At the time, I had some trouble with timing and indeed my course evaluations reported that students sometimes felt ‘cut’ off in conversations by me. I soon came to realize from conversations with others and now in the literature that I was not alone in facing challenges of providing continuity in my classes during the sudden shift to remote learning– a recent article described a study assessing the ‘effects of emergency remote teaching (ERT)’ in March 2020 of higher education to online learning (Lobos et al. 2022) – using emergency is significant in my view. ERT applies to any unexpected and urgent transition to online instruction due to a disaster and so the pandemic context was suitable. Given its nature, one of the characteristics of ERT is the lack of time and skills of instructors to adequately prepare and implement their course syllabus in a virtual format. It was true at the time; I made the decision (and was provided the opportunity by an emergency policy) to adapt the final course assignment to be more appropriately bounded in light of the challenges learners were experiencing. The UofA also made the controversial decision to assign all course grades for winter 2020 as complete/incomplete with no actual grade attached. This provided opportunity for some really interesting conversations about the purpose of assessment with my course learners. I made the case that the pandemic was not experienced by everyone in the same way. I myself experienced having a school aged child at home in need of care and the impact on parents is now well documented – studies around the world indicate that students perceived an overload in their academic responsibilities due to excessive activities and assignments, which made the process more exhausting (Rahiem, 2020).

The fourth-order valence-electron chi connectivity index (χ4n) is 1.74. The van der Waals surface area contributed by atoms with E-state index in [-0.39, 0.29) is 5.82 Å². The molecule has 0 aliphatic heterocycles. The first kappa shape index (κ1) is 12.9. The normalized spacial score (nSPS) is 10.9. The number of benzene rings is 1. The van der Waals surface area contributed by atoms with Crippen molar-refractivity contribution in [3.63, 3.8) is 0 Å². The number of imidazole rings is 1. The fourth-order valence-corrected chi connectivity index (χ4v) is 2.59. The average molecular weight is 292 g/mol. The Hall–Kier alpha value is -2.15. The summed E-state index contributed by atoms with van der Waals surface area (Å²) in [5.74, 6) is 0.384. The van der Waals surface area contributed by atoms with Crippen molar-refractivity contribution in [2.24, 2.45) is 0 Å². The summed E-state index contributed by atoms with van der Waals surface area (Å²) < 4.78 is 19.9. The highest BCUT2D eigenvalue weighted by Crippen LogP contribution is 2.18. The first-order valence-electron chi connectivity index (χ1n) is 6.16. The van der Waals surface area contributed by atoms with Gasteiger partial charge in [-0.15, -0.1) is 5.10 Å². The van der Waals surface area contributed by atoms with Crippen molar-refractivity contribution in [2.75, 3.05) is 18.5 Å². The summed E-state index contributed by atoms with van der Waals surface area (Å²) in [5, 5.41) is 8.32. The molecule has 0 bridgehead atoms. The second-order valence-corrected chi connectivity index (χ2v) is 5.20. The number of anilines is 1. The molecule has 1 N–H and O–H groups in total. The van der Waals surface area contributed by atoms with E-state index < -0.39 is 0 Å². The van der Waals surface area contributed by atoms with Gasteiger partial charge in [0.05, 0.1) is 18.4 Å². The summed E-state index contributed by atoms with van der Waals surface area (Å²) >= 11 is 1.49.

It made all the difference for both my students and I when, during the fall 2021, I purposefully redesigned this winter course to include educational experiences occurring both synchronously and asynchronously. Among the benefits with both online asynchronous and synchronous opportunities (with recordings provided for all) that students can interact with teachers, content, and peers from wherever they are. Indeed, I had students joining from Toronto, China, and Thailand and even those in quarantine in Edmonton. Of course, along with the ability to interact from anywhere came some challenges with the requirement of stable digital infrastructure and internet connections. As a quick aside, I had the experience during my midterm of a large undergraduate course during winter term 2021 where I received messages of power and internet outages. I had students telling me that they were going to drive (in -25C no less!) and write their exam from the Walmart parking lot in the next town to access the internet. While I commend such commitment, I also gave them the option to reschedule to the following week because those conditions may not allow them to demonstrate their course knowledge and understanding to the best of their ability. Many agreed and seemed both relieved and surprised that I would be so accommodating. It simply just made sense.